Charles C. Spellman House, Springfield, Mass

The house at 80 Sumner Avenue, at the corner of Fort Pleasant Avenue in Springfield, around 1938-1939. Image courtesy of the Springfield Preservation Trust.

The house in 2017:


Architect G. Wood Taylor designed many of the homes in Springfield’s Forest Park neighborhood, including this one, which was completed in 1895. It is an excellent example of Colonial Revival architecture, and was even featured in the April 1900 Scientific American Building Edition. With a prominent gambrel roof, dormer and Palladian windows, and shingled exterior, it incorporates many common Colonial Revival elements, and it bears resemblance to some of Taylor’s subsequent Forest Park designs, including one on Maplewood Terrace that was also featured in Scientific American.

The house was built for attorney Charles C. Spellman and his wife Jennie. Born in nearby Wilbraham, Spellman attended Yale, later graduated from Harvard Law School, and then began practicing law in Springfield in 1868. During his time as a lawyer, he also served in several different public offices, including serving for many years as clerk of the police court in Springfield. In 1887, he served a one-year term in the Massachusetts House of Representatives, and the following year he served in the Massachusetts Senate.

A year after the family moved into this house, Charles and Jennie’s son Charles graduated from Yale. He was subsequently admitted to the bar, and he became his father’s law partner in the firm of Spellman & Spellman. He lived here with his parents until around the time of his marriage to Alice M. Malley in 1903, and by the 1910 census Charles and Jennie were living alone in this house. Charles died in 1920 and Jennie in 1925, and by 1930 the house was the home of Harris L. Judelson, a Russian immigrant who owned a meat market.

At some point in the mid-20th century, the house was covered in asbestos siding, and the porch was altered. It was later converted into medical offices, and today it is still used as a chiropractor’s office. However, the exterior has since been restored, with wood shingles replacing the old siding. Like the other surrounding houses, it is part of the Forest Park Heights Historic District on the National Register of Historic Places.

Henry E. Marsh House, Springfield, Mass

The house at 96 Sumner Avenue in Springfield, around 1938-1939. Image courtesy of the Springfield Preservation Trust.

The house in 2017:


This house was built in 1896 for Henry E. Marsh, the owner of Cooley’s Hotel in Springfield. The hotel itself was nearly as old as Marsh, having been established in 1849 by Justin M. Cooley. Marsh, who had been born in Hatfield in 1846, moved to Springfield when he was 20 and became an office boy for the hotel. From there, he worked his way up in the hotel, and eventually became a partner in the business in 1881.

Cooley retired in 1892, and Marsh took over ownership of the hotel. He subsequently enlarged it, making it one of the city’s premier hotels. It enjoyed a prominent location next to the railroad station, just north of the arch over Main Street, and by 1905 it boasted 75 rooms, which could accommodate 300 guests. The hotel also featured a restaurant, Turkish baths, and even a Western Union telegraph office.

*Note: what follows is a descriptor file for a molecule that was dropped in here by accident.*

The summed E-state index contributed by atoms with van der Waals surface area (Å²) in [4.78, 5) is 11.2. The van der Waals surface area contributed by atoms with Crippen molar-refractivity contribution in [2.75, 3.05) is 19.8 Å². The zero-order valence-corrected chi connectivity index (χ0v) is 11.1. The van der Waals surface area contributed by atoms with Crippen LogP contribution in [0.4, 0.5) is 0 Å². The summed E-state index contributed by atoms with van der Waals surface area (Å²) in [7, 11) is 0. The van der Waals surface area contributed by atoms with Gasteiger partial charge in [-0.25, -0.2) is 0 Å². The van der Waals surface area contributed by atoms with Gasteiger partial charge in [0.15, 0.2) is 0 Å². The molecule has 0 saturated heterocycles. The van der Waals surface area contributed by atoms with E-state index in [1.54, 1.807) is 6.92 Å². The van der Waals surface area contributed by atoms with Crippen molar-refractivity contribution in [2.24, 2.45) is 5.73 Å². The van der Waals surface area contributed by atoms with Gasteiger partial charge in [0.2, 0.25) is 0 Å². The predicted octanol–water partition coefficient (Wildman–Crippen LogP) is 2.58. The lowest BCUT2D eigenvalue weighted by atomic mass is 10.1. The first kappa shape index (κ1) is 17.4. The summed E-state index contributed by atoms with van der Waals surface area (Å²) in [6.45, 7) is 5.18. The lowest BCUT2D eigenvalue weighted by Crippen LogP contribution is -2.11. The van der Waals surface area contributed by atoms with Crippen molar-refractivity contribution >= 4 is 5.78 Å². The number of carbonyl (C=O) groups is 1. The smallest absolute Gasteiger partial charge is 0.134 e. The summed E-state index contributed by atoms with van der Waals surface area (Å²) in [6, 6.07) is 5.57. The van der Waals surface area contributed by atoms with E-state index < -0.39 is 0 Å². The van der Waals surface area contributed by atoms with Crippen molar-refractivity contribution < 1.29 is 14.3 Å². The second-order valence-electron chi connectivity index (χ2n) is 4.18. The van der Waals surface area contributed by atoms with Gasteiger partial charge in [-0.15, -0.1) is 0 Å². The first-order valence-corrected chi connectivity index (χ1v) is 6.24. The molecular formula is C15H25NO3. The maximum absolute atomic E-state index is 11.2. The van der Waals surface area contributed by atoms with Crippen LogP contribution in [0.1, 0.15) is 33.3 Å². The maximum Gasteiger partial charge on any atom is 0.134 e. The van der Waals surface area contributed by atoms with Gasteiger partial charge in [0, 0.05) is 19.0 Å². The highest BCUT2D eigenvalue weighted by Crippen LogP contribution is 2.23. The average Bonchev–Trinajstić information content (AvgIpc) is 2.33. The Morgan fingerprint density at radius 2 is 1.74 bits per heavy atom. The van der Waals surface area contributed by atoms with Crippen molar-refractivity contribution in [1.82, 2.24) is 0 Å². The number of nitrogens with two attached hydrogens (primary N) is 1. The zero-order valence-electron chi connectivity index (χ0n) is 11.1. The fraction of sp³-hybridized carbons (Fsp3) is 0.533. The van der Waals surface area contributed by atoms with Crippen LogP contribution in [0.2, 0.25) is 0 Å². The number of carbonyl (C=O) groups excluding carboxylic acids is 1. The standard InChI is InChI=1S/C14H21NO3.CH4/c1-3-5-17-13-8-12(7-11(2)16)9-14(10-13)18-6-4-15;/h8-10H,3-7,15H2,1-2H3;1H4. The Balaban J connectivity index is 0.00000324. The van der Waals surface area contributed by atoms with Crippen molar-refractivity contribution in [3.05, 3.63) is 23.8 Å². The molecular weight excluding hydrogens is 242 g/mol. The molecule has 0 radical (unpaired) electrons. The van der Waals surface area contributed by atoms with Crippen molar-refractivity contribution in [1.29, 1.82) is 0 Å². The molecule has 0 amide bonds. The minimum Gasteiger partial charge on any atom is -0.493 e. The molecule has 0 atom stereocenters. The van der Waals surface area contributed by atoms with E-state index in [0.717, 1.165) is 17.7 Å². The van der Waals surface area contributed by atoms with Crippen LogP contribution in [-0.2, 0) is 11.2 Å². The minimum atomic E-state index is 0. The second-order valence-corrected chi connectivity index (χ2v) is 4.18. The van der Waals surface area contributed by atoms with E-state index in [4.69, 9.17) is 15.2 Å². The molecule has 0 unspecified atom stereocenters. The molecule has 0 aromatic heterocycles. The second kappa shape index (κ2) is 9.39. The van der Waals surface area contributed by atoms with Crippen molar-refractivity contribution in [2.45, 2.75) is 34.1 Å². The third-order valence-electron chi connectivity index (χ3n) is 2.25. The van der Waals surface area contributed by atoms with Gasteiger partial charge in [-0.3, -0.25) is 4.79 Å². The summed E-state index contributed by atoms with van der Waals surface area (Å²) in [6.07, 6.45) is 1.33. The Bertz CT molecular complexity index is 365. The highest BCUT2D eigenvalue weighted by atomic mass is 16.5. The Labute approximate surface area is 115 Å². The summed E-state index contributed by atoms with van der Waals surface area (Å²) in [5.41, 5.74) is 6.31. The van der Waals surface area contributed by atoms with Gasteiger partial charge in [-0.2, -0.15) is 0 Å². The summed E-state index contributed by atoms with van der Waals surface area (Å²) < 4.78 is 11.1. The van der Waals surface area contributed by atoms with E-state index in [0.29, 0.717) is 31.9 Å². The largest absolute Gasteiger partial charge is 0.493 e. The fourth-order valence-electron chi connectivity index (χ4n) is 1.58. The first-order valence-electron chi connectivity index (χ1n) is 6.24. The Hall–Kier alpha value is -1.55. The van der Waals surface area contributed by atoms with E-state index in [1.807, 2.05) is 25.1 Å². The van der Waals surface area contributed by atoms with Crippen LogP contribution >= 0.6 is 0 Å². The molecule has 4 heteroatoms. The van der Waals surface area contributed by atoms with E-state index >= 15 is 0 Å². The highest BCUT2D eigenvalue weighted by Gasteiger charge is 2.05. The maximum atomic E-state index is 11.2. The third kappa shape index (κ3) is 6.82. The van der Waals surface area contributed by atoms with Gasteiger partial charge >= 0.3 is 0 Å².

Henry Marsh lived in this house with his wife Mary and their two sons, Phillip and Harry. Their oldest son, Edward, had died of Bright’s disease at the age of 23, a few years before this house was built. Phillip also died relatively young, at the age of 34, in 1913, with his death certificate listing diabetes as the cause of death. By 1914, Henry had retired from the hotel business, and two years later he sold this house to real estate dealer William Lay.

Both Henry and Mary died in the 1920s, and in 1929 his former hotel became the Hotel Charles, which stood at the corner of Main Street and Frank B. Murray Street until its demolition in the 1990s. However, his former mansion on Sumner Avenue has fared better over the years. By the 1930 census, it was owned by Edward L. Stoughton, the vice president and future president of Wico Electric Company. He was 39 at the time, divorced, and lived here with his two daughters, Dorothy and Marylin, who were 18 and 6 years old, respectively.

More than 120 years after the Marsh family moved into this house, it remains well-preserved. in its original condition. Many of the mansions along this section of Sumner Avenue were later demolished to build apartment blocks or other buildings, but this house still stands as a good example of late 19th century Colonial Revival architecture. Along with the rest of the neighborhood, the house is now part of the Forest Park Heights Historic District on the National Register of Historic Places.

Frank Doolittle House, Springfield, Mass

The house at 120 Maplewood Terrace in Springfield, around 1938-1939. Image courtesy of the Springfield Preservation Trust.

The house in 2017:


This Colonial Revival-style house was built in 1902, and was designed by G. Wood Taylor, one of Springfield’s leading architects at the turn of the 20th century. It was one of his many works in the Forest Park neighborhood, and it was even featured in the July 1903 issue of Scientific American Building Monthly. Originally, the house was owned by Frank and Emma Doolittle, who were both about 50 when they moved in. Emma died in 1919, and Frank continued to live here until his own death in 1933, only a few years before the first photo was taken.